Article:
Frameworks for procurement, integration, monitoring, and evaluation of artificial intelligence tools in clinical settings: A systematic review

Sarim Dawar Khan, Zahra Hoodbhoy, Mohummad Hassan Raza Raja, Jee Young Kim, Henry David Jeffry Hogg, Afshan Anwar, Asim Shaikh, Salma Tajuddin, Nida Saddaf Khan, Zainab Samad

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Research on the applications of artificial intelligence (AI) tools in medicine has increased exponentially over the last few years but its implementation in clinical practice has not seen a commensurate increase with a lack of consensus on implementing and maintaining such tools. This systematic review aims to summarize frameworks focusing on procuring, implementing, monitoring, and evaluating AI tools in clinical practice. A comprehensive literature search, following PRSIMA guidelines was performed on MEDLINE, Wiley Cochrane, Scopus, and EBSCO databases, to identify and include articles recommending practices, frameworks or guidelines for AI procurement, integration, monitoring, and evaluation. From the included articles, data regarding study aim, use of a framework, rationale of the framework, details regarding AI implementation involving procurement, integration, monitoring, and evaluation were extracted. The extracted details were then mapped on to the Donabedian Plan, Do, Study, Act cycle domains. The search yielded 17,537 unique articles, out of which 47 were evaluated for inclusion based on their full texts and 25 articles were included in the review. Common themes extracted included transparency, feasibility of operation within existing workflows, integrating into existing workflows, validation of the tool using predefined performance indicators and improving the algorithm and/or adjusting the tool to improve performance. Among the four domains (Plan, Do, Study, Act) the most common domain was Plan (84%, n = 21), followed by Study (60%, n = 15), Do (52%, n = 13), & Act (24%, n = 6). Among 172 authors, only 1 (0.6%) was from a low-income country (LIC) and 2 (1.2%) were from lower-middle-income countries (LMICs). Healthcare professionals cite the implementation of AI tools within clinical settings as challenging owing to low levels of evidence focusing on integration in the Do and Act domains. The current healthcare AI landscape calls for increased data sharing and knowledge translation to facilitate common goals and reap maximum clinical benefit.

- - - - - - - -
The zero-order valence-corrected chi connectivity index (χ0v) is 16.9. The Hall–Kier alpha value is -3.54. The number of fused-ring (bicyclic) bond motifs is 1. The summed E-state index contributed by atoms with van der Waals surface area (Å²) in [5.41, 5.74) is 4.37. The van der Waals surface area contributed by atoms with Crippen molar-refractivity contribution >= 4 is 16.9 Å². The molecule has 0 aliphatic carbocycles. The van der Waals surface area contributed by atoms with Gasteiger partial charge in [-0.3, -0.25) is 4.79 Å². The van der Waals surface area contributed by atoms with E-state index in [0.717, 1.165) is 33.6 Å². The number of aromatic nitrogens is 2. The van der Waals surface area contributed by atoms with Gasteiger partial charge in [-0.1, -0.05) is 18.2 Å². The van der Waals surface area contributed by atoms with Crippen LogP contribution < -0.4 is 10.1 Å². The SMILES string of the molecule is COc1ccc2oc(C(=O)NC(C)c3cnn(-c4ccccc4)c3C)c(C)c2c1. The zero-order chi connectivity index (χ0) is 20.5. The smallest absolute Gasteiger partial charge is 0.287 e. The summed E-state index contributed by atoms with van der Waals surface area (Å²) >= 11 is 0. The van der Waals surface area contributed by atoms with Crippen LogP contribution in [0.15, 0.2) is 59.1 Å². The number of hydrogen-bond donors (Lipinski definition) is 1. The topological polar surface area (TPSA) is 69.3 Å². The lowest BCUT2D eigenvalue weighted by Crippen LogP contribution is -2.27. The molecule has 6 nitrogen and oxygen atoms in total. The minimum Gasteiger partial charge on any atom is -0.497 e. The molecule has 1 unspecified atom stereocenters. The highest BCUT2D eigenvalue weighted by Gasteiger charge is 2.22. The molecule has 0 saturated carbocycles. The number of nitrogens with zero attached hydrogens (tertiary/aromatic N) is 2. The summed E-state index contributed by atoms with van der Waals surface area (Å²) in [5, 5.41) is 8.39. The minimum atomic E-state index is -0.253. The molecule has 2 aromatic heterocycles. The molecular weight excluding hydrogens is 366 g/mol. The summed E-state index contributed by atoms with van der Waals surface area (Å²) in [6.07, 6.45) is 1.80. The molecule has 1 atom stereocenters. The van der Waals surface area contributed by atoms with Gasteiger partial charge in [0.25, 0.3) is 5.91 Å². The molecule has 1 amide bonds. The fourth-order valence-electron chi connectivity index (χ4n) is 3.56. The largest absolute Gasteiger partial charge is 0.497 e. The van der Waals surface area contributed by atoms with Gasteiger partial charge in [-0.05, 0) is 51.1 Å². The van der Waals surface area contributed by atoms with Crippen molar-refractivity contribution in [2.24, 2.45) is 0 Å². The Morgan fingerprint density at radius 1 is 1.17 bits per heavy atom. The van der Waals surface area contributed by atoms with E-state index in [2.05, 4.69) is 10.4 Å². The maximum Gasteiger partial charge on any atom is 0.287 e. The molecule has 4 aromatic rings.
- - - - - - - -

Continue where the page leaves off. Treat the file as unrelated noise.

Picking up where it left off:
Original languageUndefined/Unknown
JournalDepartment of Medicine
Publication statusPublished - 29 May 2024

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